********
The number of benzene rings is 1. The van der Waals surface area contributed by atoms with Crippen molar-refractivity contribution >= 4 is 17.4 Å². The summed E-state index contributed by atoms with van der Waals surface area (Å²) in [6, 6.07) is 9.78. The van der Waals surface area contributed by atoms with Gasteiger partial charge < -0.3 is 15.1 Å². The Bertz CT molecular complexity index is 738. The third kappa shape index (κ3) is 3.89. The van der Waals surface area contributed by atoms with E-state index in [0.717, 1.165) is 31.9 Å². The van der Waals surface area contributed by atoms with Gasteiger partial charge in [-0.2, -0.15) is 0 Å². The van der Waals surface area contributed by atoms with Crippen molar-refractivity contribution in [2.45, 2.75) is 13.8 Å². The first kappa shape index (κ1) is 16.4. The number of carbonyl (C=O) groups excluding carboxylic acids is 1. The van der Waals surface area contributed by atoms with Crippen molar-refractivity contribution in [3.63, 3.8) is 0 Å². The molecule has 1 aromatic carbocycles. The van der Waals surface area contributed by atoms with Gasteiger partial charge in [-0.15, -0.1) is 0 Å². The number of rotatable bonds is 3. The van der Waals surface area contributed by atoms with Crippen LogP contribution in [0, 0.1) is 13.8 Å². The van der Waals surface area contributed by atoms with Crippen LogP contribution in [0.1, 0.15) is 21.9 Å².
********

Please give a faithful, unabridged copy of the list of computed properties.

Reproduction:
The number of benzene rings is 1. The van der Waals surface area contributed by atoms with Crippen molar-refractivity contribution >= 4 is 17.4 Å². The summed E-state index contributed by atoms with van der Waals surface area (Å²) in [6, 6.07) is 9.78. The van der Waals surface area contributed by atoms with Gasteiger partial charge < -0.3 is 15.1 Å². The Bertz CT molecular complexity index is 738. The third kappa shape index (κ3) is 3.89. The van der Waals surface area contributed by atoms with E-state index in [0.717, 1.165) is 31.9 Å². The van der Waals surface area contributed by atoms with Gasteiger partial charge in [-0.2, -0.15) is 0 Å². The van der Waals surface area contributed by atoms with Crippen molar-refractivity contribution in [2.45, 2.75) is 13.8 Å². The first kappa shape index (κ1) is 16.4. The number of carbonyl (C=O) groups excluding carboxylic acids is 1. The van der Waals surface area contributed by atoms with Crippen molar-refractivity contribution in [3.63, 3.8) is 0 Å². The molecule has 1 aromatic carbocycles. The van der Waals surface area contributed by atoms with Gasteiger partial charge in [-0.15, -0.1) is 0 Å². The number of rotatable bonds is 3. The van der Waals surface area contributed by atoms with Crippen LogP contribution in [0, 0.1) is 13.8 Å². The van der Waals surface area contributed by atoms with Crippen LogP contribution in [0.1, 0.15) is 21.9 Å².